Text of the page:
In this well-structured essay, Dirks shows that caste displaced every aspect of Indian social life. Caste, to the British, represented India as a whole. It was only the caste that represented India. It was also what the British thought was the caste system that would represent India.
Furthermore, the British alone could determine to classify and reinstitute caste in a manner that would perfectly represent itself as a civil society.
In the work’s final section, Dirks argues that caste has taken a new shape in its influence on politics. He accounts for the reform movements of Periyar, Gandhi and Ambedkar that helped uplift Dalits. In another chapter, Dirks talks about the politics of caste and the caste politics, providing multiple facets of the caste debate in Indian sociology, with Rajni Kothari at one end and Srinivas and Ghurye at the other.
The caste system that took a new form of civil society did not disappear after independence, with upper castes resorting to violence to avail preferential treatment and its subsequent culmination in the OBC violence and its aftermath.
In Castes of Mind, Dirks argues that caste is a significant threat to Indian modernity, even if it had helped in its process. Over the years, the caste system has reshaped itself as an essential aspect of Indian society. Today, caste remains as resilient as it could have even been.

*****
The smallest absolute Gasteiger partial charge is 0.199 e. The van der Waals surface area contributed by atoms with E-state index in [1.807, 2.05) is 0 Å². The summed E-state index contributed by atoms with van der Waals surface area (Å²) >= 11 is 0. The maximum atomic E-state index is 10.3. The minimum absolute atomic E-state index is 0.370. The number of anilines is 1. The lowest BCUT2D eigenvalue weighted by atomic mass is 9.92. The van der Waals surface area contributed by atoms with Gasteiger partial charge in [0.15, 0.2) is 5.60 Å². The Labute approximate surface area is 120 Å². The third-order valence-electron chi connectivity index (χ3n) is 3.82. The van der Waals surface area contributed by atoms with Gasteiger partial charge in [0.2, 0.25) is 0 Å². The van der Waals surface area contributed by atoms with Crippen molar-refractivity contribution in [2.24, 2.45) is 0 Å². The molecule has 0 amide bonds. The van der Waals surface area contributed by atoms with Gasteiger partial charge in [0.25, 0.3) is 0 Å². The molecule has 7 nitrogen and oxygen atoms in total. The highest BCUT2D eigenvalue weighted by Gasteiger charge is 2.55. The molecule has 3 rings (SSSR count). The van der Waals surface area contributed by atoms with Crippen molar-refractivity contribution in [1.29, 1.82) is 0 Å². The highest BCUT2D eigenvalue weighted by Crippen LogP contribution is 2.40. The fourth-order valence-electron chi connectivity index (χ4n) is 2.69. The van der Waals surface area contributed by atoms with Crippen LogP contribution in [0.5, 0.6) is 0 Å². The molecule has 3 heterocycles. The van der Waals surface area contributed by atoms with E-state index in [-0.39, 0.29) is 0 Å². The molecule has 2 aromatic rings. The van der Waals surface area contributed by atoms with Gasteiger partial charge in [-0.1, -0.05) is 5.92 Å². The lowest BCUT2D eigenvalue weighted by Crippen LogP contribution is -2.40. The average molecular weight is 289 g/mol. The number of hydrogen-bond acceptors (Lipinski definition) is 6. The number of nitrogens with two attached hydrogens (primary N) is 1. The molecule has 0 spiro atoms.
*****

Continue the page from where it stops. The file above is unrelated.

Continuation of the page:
Castes of Mind shows us that caste, as we know it today, is a colonial construct and was perpetuated through colonial forms of knowledge.
Reference: Nicholas B. Dirks, Castes of Mind: Colonialism and the Making of Modern India, Princeton: Princeton University Press: 2001
This website and the newsletter (fuzzy notes) have been a labour of love. While they are free to access (and will continue to be free), they are not free to create. I spend significant time researching, writing, and proofing every article I publish here, apart from all the logistical aspects of buying and managing the domain and hosting plans. Each article is written meticulously to help fellow readers (such as yourself) get the best knowledge, which is also witty and articulate in this outlook. You may reach out to me at [email protected] (and tell me what you liked about the essay you may have just read or if you want me to write on anything you wish to read). If you have benefitted from reading articles on my website and the newsletter, consider buying me a coffee (as a token of love and appreciation ♥). If you cannot do so now, it’s okay! (understandably, each of us has our problems to deal with every day.) You can still do something else: share the article with someone who may like it.